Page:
By November 1, 1999 |Reviews Tasting Report

Holiday Coffees

The word holiday attached to a coffee presumes one of two related functions: Either you drink it at your celebrations or give it to someone else to drink at their celebrations. Roasted coffee is not something you save for next year. Coffee is an existentially authentic gift; it lives in the now.

The eleven coffees sent to us by eight roasters fall into two further categories: special holiday-oriented blends that lean toward the hearty and cockle-warming, and coffees the roasters simply felt proud enough of to think that they would light up someone’s solstice.

Among single origins, the two perennial holiday favorites show up here: Jamaica and Hawaii, although the Hawaii, surprisingly, is not a Kona but an engaging entry from the small island of Molokai. A superb Guatemala from Finca La Tacita, one of the jewels of the Antigua valley, tops the ratings in a tactfully roasted presentation by Caravan Coffee.

The spiced Holiday Blend from Mountanos Brothers is an interesting entry. For years I have wondered why coffee companies resorted to cloying, artificially flavored coffees when they could achieve wonderful effects by adding natural spices and other dried ingredients to whole bean coffees, just as blenders have done for centuries with teas. Natural ingredients like vanilla bean, cinnamon stick, orange zest, star anise, etc. discreetly combined with whole-bean coffees produce blends with a natural sweetness and a seductive aftertaste free of the metallic tones contributed by artificial flavorings.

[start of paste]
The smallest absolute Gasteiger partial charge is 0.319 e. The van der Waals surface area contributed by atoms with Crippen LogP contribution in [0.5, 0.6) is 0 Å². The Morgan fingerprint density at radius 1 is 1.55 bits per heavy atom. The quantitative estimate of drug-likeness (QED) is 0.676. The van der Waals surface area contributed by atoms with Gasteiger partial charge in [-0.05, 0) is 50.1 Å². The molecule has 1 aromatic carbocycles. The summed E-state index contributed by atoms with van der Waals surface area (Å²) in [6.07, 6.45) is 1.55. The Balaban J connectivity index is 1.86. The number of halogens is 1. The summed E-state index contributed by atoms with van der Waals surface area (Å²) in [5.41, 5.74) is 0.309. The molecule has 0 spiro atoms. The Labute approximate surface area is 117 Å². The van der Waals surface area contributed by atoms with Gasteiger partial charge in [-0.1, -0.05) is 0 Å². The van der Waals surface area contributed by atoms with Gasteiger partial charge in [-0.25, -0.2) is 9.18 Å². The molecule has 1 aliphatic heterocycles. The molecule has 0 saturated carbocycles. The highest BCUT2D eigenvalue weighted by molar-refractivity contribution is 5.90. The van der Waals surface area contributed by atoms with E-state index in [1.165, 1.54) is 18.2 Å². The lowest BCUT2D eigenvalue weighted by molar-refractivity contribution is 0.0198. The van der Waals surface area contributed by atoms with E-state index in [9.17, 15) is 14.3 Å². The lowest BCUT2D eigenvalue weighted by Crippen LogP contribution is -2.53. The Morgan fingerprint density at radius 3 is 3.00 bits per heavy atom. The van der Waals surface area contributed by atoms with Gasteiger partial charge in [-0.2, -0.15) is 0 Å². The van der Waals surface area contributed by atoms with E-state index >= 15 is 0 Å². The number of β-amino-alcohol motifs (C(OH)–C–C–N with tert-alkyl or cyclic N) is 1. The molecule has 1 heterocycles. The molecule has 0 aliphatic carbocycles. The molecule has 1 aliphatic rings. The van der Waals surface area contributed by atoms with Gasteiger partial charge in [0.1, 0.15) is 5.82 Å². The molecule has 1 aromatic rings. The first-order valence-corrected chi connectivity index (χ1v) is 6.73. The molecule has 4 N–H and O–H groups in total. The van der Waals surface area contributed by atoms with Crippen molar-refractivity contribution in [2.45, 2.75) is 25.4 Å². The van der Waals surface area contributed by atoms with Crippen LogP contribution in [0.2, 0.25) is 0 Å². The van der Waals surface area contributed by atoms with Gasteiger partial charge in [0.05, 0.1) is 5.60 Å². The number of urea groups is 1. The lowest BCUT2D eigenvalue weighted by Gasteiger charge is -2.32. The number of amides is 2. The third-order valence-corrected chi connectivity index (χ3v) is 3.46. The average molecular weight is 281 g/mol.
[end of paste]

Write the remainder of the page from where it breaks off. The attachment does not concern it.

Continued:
At any rate, the Mountanos Brothers Holiday Blend is an excellent offering in the largely unpopulated arena of naturally flavored coffee blends, although I found myself craving a bit more power in the coffee component, an Africa or Yemen perhaps, darker roasted, to punch up the coffee contribution.

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Posted in: Tasting Reports

About the Author:

Kenneth Davids is a coffee expert, author and co-founder of Coffee Review. He has been involved with coffee since the early 1970s and has published three books on coffee, including the influential Home Roasting: Romance and Revival, now in its second edition, and Coffee: A Guide to Buying, Brewing and Enjoying, which has sold nearly 250,000 copies over five editions. His workshops and seminars on coffee sourcing, evaluation and communication have been featured at professional coffee meetings on six continents.

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